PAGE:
Asbestos Exposure and Impacts
Updated: Aug 30
Before 1978, asbestos was used in nearly every home in some fashion. Asbestos was used in various materials including floor and ceiling tiles, pipe covering, drywall, insulation, cement and roof shingles. Asbestos incorporated into more than 5,000 products and used for its insulating and fireproofing characteristics. The harmful effects of asbestos were first discovered in 1977 by the International Agency for Research on Cancer, which is part of the World Health Organization (WHO). Today, a total of 52 countries have a ban on the use of asbestos, however there are still many without bans and some that continue to mine and export the material to developing regions. Because asbestos generally only causes health problems when the fibers are released into the air, many homes and buildings built before the 80’s still contain the material.
The Occupational Safety and Health Act (OSHA) of 1970 requires employers to be responsible for the safety of their employees by providing and safe a healthful workplace. OSHA has the ability to set and enforce standards. Studies have found that OSHA has given the most fines per violation to healthcare facilities. This is most likely because hospitals and medical centers go through numerous renovations and upgrades to their facilities. Additionally, certain occupations are known for high use of asbestos-containing products including the shipyard, power plant, chemical plant, construction, manufacturing, and automotive industries.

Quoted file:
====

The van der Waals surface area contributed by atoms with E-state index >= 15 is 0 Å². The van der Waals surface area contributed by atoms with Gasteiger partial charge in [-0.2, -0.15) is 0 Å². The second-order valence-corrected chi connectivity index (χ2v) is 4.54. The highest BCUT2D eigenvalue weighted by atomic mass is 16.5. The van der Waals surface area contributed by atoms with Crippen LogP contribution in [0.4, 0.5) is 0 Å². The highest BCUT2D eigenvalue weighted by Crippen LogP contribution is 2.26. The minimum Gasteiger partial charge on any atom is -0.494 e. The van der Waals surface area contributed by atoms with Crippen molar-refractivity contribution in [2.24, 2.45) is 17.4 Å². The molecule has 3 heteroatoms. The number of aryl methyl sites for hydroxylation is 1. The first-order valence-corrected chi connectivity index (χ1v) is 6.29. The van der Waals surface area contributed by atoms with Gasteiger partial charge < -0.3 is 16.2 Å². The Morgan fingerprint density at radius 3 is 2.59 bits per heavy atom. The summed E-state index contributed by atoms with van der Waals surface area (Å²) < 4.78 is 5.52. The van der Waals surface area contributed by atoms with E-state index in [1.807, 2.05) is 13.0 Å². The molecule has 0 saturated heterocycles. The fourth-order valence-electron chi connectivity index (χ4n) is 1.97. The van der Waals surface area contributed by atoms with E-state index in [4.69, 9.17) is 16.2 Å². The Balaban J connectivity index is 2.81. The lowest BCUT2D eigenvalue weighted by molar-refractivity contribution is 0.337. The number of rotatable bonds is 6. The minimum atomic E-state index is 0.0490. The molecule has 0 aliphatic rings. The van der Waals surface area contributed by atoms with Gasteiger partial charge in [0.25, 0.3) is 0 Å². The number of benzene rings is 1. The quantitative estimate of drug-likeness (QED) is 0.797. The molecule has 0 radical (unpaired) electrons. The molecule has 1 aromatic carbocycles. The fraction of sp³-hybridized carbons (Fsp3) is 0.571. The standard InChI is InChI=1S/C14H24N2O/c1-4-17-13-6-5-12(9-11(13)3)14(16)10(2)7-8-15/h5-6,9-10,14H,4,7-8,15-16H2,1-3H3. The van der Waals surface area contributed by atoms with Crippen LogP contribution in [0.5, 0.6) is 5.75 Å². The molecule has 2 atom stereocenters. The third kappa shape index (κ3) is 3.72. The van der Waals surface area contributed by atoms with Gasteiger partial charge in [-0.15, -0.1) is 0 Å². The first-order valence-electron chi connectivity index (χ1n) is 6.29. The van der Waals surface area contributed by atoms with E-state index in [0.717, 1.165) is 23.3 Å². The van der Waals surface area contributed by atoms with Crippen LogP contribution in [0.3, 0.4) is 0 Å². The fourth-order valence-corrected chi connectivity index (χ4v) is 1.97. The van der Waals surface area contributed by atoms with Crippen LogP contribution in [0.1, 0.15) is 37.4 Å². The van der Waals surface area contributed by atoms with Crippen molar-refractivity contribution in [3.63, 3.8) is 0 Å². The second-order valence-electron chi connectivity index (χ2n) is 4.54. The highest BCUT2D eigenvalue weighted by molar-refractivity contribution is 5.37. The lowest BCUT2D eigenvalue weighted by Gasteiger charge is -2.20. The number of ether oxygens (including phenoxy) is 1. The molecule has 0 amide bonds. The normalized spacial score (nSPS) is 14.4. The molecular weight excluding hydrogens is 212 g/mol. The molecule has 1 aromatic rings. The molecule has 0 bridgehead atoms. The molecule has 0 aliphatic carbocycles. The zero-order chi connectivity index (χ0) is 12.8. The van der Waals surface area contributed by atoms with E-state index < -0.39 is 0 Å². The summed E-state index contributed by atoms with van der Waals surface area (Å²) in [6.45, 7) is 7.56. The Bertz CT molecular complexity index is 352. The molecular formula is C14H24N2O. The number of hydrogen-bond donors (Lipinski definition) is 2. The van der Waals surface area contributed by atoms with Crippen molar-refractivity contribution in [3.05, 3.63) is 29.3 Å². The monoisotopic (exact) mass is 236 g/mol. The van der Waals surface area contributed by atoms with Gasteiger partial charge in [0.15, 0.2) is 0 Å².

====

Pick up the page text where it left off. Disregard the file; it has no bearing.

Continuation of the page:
Workers in these industries may have been exposed to the material and should receive annual checkups to look for asbestos related diseases. This exposure can lead to a number of serious conditions including lung cancer, asbestosis and mesothelioma. Asbestos is the leading cause of mesothelioma cancer, which affects the lungs, heart, and abdominal organs. Additionally, the effects of asbestos exposure do not arise until 10 to 50 years after the initial exposure.
Exposure can also occur in older homes, during renovations or upgrades. Neighborhoods near asbestos-related industries or mines also have a risk of exposure. Because asbestos is found everywhere, exposure can also occur through food and water. However, the low concentration in food and water provide a much lower risk for disease than airborne asbestos fibers. If asbestos is found, it must be inspected, sealed, and at times removed.
The Mesothelioma Center provides a breadth of information on asbestos and preventative measures to stop the spread of the incurable disease, mesothelioma. The center encourages those with the threat of asbestos exposure to hire professionals to inspect the building and determine a mitigation plan. Follow The Mesothelioma Center on Twitter for daily news updates and “Like” them on Facebook to connect with others and share your resources.